By Lizbeth Diaz
Forty-three missing students abducted by corrupt police in southwest Mexico six weeks ago were apparently incinerated by drug gang henchmen and their remains tipped in a garbage dump and a river, the government said.
Attorney General Jesus Murillo said three detainees, caught a week ago, admitted setting fire to a group of bodies in a dump near Iguala in the state of Guerrero, where the trainee teachers went missing on Sept. 26 after clashing with local police.
Then, the perpetrators set about removing all the evidence, Murillo told a news conference, showing taped confessions of the detained, photographs of where remains were found and video re-enactments of how the bodies were moved.
“They didn’t just burn the bodies with their clothes, they also burned the clothes of those who participated,” Murillo said, adding the gang members spent over 12 hours torching the remains. “They tried to erase every possible trace.”
The government says police working with a local drug gang abducted the students after the clashes. The kidnapping triggered mass protests in much of the country and seriously undermined President Enrique Pena Nieto’s claims that Mexico has become safer on his watch.
The disappearances have been the toughest challenge yet to face Pena Nieto, who took office two years ago vowing to restore order in Mexico, where about 100,000 people have died in violence linked to organised crime since 2007.
A grim-faced Pena Nieto said the findings had “shocked and offended” Mexico and pledged to round up everyone involved.
“The investigations will be carried out to the full, all those responsible will be punished under the law,” he said.
Dozens of police are among 74 people held in the case.
The scandal has forced Pena Nieto to cut short a planned visit to China next week, and angry relatives of the missing students said the government had only made the announcement to clear the path for the president to go.
“Pena Nieto should think hard about his trip,” said Felipe de la Cruz, father of one of the missing students. “As long as there is no proof, our children are alive.”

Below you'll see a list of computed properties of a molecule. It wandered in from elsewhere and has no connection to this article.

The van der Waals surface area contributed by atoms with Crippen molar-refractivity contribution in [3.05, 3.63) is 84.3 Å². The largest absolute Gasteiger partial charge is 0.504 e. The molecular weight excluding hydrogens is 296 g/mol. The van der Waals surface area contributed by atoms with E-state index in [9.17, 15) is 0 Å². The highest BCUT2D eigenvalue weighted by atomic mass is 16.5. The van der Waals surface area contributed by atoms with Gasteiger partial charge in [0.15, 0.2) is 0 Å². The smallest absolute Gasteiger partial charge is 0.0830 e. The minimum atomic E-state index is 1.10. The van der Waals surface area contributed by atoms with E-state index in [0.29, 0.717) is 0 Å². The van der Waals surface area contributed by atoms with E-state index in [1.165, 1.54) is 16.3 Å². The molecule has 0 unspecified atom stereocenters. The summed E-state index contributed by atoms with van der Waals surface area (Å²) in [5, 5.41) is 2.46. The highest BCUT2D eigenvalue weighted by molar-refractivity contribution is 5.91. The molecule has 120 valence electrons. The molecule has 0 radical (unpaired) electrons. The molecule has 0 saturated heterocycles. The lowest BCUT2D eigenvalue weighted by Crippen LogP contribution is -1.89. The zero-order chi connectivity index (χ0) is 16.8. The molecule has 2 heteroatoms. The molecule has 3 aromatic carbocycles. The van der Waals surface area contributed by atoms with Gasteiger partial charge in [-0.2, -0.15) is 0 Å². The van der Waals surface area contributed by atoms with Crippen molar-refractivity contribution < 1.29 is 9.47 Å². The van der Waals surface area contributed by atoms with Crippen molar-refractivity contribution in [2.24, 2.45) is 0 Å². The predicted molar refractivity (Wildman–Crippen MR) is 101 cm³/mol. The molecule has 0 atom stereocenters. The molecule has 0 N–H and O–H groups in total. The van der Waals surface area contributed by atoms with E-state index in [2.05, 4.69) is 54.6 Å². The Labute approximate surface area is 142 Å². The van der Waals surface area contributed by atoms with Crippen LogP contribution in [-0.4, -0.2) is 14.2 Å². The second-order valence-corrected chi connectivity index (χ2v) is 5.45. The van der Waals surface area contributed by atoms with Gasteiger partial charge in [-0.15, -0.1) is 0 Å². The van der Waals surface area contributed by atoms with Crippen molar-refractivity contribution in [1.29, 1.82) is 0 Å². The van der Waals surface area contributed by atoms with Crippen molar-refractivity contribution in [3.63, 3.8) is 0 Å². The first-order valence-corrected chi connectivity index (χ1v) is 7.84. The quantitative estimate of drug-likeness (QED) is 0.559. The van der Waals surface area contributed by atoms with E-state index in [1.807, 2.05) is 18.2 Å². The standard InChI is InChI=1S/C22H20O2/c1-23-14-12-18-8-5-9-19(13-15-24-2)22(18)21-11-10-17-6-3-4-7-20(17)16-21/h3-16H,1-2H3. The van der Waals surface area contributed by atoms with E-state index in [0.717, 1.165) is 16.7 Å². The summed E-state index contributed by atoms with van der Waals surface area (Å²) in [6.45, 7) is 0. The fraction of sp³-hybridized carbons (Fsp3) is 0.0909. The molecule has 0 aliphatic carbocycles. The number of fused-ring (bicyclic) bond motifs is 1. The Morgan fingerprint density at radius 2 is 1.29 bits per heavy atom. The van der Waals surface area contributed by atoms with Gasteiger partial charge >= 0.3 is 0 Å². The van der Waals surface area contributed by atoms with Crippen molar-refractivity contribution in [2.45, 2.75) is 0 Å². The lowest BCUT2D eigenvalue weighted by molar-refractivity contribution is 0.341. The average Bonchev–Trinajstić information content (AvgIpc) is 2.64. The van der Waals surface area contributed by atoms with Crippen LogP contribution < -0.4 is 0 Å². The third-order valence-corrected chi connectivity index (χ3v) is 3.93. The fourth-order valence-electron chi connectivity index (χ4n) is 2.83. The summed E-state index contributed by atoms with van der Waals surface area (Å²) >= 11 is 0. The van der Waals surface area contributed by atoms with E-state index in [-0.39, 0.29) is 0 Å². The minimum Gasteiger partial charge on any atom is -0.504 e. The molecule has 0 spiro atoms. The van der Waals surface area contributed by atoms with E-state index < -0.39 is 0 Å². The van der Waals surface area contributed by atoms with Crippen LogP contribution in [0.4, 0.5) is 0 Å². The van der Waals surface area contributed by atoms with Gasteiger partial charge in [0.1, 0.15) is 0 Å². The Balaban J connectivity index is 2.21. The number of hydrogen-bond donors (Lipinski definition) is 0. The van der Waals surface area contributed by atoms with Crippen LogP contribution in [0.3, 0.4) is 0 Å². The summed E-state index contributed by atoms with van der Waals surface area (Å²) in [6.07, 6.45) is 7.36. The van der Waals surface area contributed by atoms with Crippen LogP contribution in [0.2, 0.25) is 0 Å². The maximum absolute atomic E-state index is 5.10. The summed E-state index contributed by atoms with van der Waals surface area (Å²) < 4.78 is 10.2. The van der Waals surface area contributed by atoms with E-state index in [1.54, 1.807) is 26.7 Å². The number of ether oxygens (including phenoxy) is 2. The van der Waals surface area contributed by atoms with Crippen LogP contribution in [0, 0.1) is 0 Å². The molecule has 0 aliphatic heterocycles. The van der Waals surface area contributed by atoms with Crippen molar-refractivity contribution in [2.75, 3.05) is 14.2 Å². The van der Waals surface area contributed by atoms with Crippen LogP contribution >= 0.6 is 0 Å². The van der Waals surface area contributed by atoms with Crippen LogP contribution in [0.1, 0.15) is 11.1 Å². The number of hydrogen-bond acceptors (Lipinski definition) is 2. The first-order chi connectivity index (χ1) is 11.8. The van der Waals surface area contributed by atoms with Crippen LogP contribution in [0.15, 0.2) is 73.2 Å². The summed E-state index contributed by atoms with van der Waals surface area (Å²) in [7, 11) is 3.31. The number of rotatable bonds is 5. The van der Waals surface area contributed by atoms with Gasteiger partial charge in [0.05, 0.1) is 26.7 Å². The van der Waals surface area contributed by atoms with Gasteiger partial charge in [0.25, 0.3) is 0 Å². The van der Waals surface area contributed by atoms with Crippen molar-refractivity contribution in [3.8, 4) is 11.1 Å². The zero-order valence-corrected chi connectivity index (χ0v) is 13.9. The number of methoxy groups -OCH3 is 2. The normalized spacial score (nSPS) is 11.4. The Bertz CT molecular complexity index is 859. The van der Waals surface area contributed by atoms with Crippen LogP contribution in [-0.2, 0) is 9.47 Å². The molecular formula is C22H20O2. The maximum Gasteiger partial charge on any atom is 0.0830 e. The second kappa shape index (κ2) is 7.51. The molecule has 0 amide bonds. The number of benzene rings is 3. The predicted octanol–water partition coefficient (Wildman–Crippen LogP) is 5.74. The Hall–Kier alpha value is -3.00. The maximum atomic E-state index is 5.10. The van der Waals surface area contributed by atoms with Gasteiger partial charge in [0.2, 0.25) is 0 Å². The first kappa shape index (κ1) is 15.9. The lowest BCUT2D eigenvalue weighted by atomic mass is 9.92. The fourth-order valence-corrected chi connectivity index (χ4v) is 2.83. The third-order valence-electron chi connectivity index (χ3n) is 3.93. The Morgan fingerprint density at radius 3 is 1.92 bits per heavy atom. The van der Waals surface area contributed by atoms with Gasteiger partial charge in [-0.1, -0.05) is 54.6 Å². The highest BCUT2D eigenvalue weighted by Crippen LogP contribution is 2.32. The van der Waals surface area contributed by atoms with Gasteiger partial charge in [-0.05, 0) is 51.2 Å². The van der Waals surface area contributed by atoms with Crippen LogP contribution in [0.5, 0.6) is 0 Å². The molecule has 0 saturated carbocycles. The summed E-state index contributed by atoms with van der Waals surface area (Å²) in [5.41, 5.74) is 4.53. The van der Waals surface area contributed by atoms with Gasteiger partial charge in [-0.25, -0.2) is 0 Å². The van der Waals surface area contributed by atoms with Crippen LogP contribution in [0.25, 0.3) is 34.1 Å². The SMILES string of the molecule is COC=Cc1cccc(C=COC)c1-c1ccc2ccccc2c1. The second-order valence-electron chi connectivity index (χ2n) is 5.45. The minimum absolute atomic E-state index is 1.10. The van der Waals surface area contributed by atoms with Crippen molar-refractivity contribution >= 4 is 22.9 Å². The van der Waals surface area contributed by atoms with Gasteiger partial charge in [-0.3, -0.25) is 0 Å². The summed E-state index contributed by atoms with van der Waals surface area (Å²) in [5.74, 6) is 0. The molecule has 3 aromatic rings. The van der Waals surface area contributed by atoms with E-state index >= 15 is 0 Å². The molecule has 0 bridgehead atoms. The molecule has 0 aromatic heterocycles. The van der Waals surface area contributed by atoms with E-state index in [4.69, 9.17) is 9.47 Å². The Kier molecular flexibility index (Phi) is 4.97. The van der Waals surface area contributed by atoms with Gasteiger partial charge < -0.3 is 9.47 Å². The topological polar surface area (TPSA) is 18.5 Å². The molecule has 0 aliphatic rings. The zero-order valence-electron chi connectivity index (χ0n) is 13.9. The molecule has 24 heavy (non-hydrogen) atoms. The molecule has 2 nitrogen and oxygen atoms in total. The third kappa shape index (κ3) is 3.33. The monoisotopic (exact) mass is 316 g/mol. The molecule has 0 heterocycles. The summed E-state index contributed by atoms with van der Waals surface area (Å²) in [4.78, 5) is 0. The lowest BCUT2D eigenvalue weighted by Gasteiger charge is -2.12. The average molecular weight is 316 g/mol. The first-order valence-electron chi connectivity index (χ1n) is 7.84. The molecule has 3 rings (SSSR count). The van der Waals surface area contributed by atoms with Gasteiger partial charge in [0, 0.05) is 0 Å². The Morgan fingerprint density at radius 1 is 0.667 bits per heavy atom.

The confessions of the gang members pointed to the murder “of a large number of people,” Murillo said, showing a video of one suspect saying the victims had said they were students.
Identifying the remains, which were ground up after burning, was so difficult that it was impossible to say when final results would come in, Murillo said. But there was much evidence “that could indicate it is (the students),” he added.
Teeth of victims found at the scene were so badly burned that they virtually turned to dust upon contact, Murillo said, adding that the remains would be sent to the University of Innsbruck in Austria for final DNA identification.
The government would continue to view the students as missing until their identities are confirmed, he added.
This week, Mexican police captured the former mayor of Iguala and his wife, who the government suspects of being the probable masterminds of the abductions.
Testimony from investigators suggested that the students, from an all-male leftist college, had clashed with the mayor in the past and that the city police had handed them over to local gangsters who killed them.
The case has dented Pena Nieto’s popularity and derailed his efforts to turn public attention toward a string of reforms he passed in the first part of his government, which he hopes will spur stronger growth in Mexico’s misfiring economy.